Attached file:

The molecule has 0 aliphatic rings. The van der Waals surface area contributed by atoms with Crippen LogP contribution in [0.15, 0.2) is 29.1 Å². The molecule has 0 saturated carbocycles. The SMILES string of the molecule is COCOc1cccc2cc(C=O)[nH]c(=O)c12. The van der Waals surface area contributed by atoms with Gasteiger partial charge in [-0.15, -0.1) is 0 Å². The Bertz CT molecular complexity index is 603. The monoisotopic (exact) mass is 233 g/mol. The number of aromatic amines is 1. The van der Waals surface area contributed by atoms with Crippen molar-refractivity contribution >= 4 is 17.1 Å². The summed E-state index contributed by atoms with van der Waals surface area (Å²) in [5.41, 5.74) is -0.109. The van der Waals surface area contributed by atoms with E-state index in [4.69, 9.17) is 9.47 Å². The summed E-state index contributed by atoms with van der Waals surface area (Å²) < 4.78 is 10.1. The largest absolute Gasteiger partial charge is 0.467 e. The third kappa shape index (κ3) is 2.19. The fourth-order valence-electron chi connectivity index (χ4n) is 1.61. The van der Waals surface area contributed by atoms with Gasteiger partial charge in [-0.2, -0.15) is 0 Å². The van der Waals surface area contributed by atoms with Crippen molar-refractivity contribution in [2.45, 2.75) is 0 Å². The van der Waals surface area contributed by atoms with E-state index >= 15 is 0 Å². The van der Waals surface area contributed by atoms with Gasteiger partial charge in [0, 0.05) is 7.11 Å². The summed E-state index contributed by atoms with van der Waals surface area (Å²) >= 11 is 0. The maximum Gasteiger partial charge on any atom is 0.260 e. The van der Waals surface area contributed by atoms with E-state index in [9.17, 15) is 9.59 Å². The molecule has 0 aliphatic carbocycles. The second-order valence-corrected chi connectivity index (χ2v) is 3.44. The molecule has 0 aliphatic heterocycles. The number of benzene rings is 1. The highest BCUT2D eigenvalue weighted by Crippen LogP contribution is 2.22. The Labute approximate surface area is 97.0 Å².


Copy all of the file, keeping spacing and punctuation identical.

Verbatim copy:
The molecule has 0 aliphatic rings. The van der Waals surface area contributed by atoms with Crippen LogP contribution in [0.15, 0.2) is 29.1 Å². The molecule has 0 saturated carbocycles. The SMILES string of the molecule is COCOc1cccc2cc(C=O)[nH]c(=O)c12. The van der Waals surface area contributed by atoms with Gasteiger partial charge in [-0.15, -0.1) is 0 Å². The Bertz CT molecular complexity index is 603. The monoisotopic (exact) mass is 233 g/mol. The number of aromatic amines is 1. The van der Waals surface area contributed by atoms with Crippen molar-refractivity contribution >= 4 is 17.1 Å². The summed E-state index contributed by atoms with van der Waals surface area (Å²) in [5.41, 5.74) is -0.109. The van der Waals surface area contributed by atoms with E-state index in [4.69, 9.17) is 9.47 Å². The summed E-state index contributed by atoms with van der Waals surface area (Å²) < 4.78 is 10.1. The largest absolute Gasteiger partial charge is 0.467 e. The third kappa shape index (κ3) is 2.19. The fourth-order valence-electron chi connectivity index (χ4n) is 1.61. The van der Waals surface area contributed by atoms with Gasteiger partial charge in [-0.2, -0.15) is 0 Å². The van der Waals surface area contributed by atoms with Crippen molar-refractivity contribution in [2.45, 2.75) is 0 Å². The van der Waals surface area contributed by atoms with E-state index >= 15 is 0 Å². The van der Waals surface area contributed by atoms with Gasteiger partial charge in [0, 0.05) is 7.11 Å². The summed E-state index contributed by atoms with van der Waals surface area (Å²) >= 11 is 0. The maximum Gasteiger partial charge on any atom is 0.260 e. The van der Waals surface area contributed by atoms with E-state index in [9.17, 15) is 9.59 Å². The molecule has 0 aliphatic carbocycles. The second-order valence-corrected chi connectivity index (χ2v) is 3.44. The molecule has 0 aliphatic heterocycles. The number of benzene rings is 1. The highest BCUT2D eigenvalue weighted by Crippen LogP contribution is 2.22. The Labute approximate surface area is 97.0 Å².